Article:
William Herman was a voice teacher in NYC who taught famous singers such as Roberta Peters, Lucille Ball, and many others. He was a client and a fan of Joe’s, and he also had a mini-studio in his voice studio with pilates apparatus. We don’t know everything he had but what we do know is that he had 3 reformers/Devanas and at least one ped-o-pul. He also famously had his students sing while using a punching bag.
William Herman’s studio, to the right. It was 2 floors, with a piano, ped-o-pul, and punching bag on the first floor and the other apparatus upstairs.
What William Herman did that was unique with the ped-o-pul was to use two springs at the same time. He invented ways to use the Ped-o-pul that were unlike how Joe used it, one of which was to suspend the arms as a way to enhance intercostal breathing, the breathing method he taught for singing.
A newspaper article from 1958 wrote about William Herman’s techniques, stating, “It is easier to produce a great tone while the body is in vigorous tension.” It also wrote of how a Broadway star’s voice “must be very strong and very loud,” and “she and her teacher are conscientiously striving to meet this demand.”
I was completely excited to discover this photo from a vintage, original magazine depicting Mary Martin working with William Herman and using the famous “weighted shoes.” Until this photo, I had only guessed that the weighted shoes Mr. Herman used in his lessons with voice students were the ones invented by Joseph Pilates, since he also used other apparatus invented by Joe, such as the Devana and Ped-o-Pul. However this photo shows that, in fact, he was not using Joe’s weighted shoes, but rather generic weighted shoes, possibly made by York Barbell, that were common in physical culture at the time. Amazing!
With Joe’s weighted shoes, the weight was controlled by adding an iron insert into the footbed of the shoe. With other weighted shoes, such as the ones shown here, the weight was controlled by added iron plates to the sides, similar to how one would add weight to a barbell.
An article about Mary Martin, William Herman, and Kounovsky’s gym.
I am thrilled to have recently acquired an original, rare magazine copy of this photo with Mary Martin using the Ped-o-Pul at William Herman’s studio in NYC. So much more detail than in the newspaper version.
Here is an example of a voice lesson, William Herman at the piano and his student singing while using the ped-o-pul. You can see that the apparatus is being used for a specific purpose, Joe’s exercises are not being done here.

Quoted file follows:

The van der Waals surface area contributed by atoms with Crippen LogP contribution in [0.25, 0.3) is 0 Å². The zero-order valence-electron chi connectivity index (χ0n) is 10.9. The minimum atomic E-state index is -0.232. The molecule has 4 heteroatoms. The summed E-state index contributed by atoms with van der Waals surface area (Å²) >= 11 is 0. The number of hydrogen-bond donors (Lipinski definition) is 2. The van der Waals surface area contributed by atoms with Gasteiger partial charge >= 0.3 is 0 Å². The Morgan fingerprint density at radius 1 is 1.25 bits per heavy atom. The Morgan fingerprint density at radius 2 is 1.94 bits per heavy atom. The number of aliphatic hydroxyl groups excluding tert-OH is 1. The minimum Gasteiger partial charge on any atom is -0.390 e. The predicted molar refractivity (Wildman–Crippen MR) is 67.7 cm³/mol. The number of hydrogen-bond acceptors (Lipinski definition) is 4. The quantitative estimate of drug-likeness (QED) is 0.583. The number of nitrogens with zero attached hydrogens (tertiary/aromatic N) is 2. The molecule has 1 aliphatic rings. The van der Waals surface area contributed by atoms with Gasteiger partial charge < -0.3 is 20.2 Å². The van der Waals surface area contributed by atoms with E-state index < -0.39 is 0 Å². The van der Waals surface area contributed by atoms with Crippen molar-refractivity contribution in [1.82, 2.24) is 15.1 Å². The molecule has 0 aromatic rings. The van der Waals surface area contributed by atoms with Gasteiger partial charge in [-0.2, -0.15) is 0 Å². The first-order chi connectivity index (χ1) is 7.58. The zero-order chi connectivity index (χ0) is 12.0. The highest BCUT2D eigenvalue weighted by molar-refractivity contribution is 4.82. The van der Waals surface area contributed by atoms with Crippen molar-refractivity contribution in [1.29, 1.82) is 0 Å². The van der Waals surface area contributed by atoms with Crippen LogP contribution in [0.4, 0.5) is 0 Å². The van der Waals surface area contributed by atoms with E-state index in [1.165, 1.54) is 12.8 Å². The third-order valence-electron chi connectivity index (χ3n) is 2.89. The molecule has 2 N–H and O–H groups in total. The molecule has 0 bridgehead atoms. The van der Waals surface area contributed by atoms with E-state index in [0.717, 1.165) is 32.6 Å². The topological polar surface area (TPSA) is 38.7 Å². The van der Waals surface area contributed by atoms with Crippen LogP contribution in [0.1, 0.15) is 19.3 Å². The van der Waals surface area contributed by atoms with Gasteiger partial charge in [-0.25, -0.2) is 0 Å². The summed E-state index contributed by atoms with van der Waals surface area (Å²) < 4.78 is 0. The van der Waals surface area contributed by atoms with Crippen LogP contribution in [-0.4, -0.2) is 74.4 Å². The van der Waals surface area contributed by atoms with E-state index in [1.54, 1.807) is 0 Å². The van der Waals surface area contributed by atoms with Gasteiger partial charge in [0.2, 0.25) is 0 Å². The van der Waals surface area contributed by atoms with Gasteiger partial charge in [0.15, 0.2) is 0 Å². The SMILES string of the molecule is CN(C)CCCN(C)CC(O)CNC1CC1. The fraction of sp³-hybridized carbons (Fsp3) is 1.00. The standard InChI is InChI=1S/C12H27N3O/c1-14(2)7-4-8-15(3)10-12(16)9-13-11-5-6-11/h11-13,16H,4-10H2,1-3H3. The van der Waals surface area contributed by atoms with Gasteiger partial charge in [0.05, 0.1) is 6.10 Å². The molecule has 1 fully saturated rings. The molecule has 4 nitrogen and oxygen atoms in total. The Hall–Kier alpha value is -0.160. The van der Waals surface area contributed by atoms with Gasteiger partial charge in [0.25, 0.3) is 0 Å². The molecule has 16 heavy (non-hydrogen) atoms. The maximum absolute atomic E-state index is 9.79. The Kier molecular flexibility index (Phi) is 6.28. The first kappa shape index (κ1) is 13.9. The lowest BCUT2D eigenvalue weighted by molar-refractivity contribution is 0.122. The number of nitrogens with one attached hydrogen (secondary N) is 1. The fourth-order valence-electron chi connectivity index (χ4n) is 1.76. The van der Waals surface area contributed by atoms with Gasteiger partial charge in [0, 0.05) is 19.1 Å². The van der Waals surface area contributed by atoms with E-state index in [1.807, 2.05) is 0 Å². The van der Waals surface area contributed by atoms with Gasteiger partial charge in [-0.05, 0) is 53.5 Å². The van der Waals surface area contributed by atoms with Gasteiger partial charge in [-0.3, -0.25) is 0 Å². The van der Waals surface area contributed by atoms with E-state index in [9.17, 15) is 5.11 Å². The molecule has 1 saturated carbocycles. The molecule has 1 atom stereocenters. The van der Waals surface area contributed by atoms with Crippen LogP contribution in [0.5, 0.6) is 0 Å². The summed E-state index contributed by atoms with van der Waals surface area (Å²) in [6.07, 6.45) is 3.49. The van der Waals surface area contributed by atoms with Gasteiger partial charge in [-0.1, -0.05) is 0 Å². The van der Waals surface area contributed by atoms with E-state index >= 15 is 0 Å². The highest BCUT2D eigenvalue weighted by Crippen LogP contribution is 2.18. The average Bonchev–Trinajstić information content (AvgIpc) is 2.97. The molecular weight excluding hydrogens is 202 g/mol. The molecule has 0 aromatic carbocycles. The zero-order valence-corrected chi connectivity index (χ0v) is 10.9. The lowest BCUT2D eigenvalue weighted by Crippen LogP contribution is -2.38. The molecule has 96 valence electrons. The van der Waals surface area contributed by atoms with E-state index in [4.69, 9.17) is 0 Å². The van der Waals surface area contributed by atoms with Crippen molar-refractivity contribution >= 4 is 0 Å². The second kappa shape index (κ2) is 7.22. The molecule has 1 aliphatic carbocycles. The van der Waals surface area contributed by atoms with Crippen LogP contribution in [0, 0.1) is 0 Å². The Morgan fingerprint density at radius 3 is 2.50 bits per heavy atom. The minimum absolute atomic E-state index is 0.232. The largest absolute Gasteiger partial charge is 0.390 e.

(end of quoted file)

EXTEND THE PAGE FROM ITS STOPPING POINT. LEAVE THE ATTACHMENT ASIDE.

William Herman is using the Ped-o-pul to teach appoggio: to lean.
The most important feature of appoggio is that one must preserve the feeling of the balance of forces even while the expiration tension of the act of singing threatens to collapse the chest.
Roberta Peters about William Herman
“His way of teaching was very unorthodox. He was a very physical teacher. He would ask me to put the palms of my hands against the piano, feet about 3 feet away, leaning…. that’s what it was…. appoggio… and that’s what you have to feel, which is leaning. I was singing in that position as I was leaning.
Then he would have me sing bending down, so the blood rushed to the head a little bit. Also, I would lean over, when I stopped staining, when I needed a little rest. It relaxed the whole throat area.”
Here is the proof that William Herman not only had a bike seat on his ped-o-pul, but that it was not Carola who chose the bike seat.
The punching bag: prevented singers from focusing only on their tone, conditioned them to produce big tones, and strengthened their diaphragm action.
Once she could sing her songs while pummeling the bag, they became effortless on stage.
Another example of the ped-o-pul being used to open the ribs and lungs for singing.
William Herman was the voice teacher to many prominent opera singers and performers of the time, such as Robert Rounseville.
A description of Mary’s workout at William Herman’s studio. I’m not yet sure if the “pulley machine” was the Ped-o-Pul or a non-pilates apparatus that he had.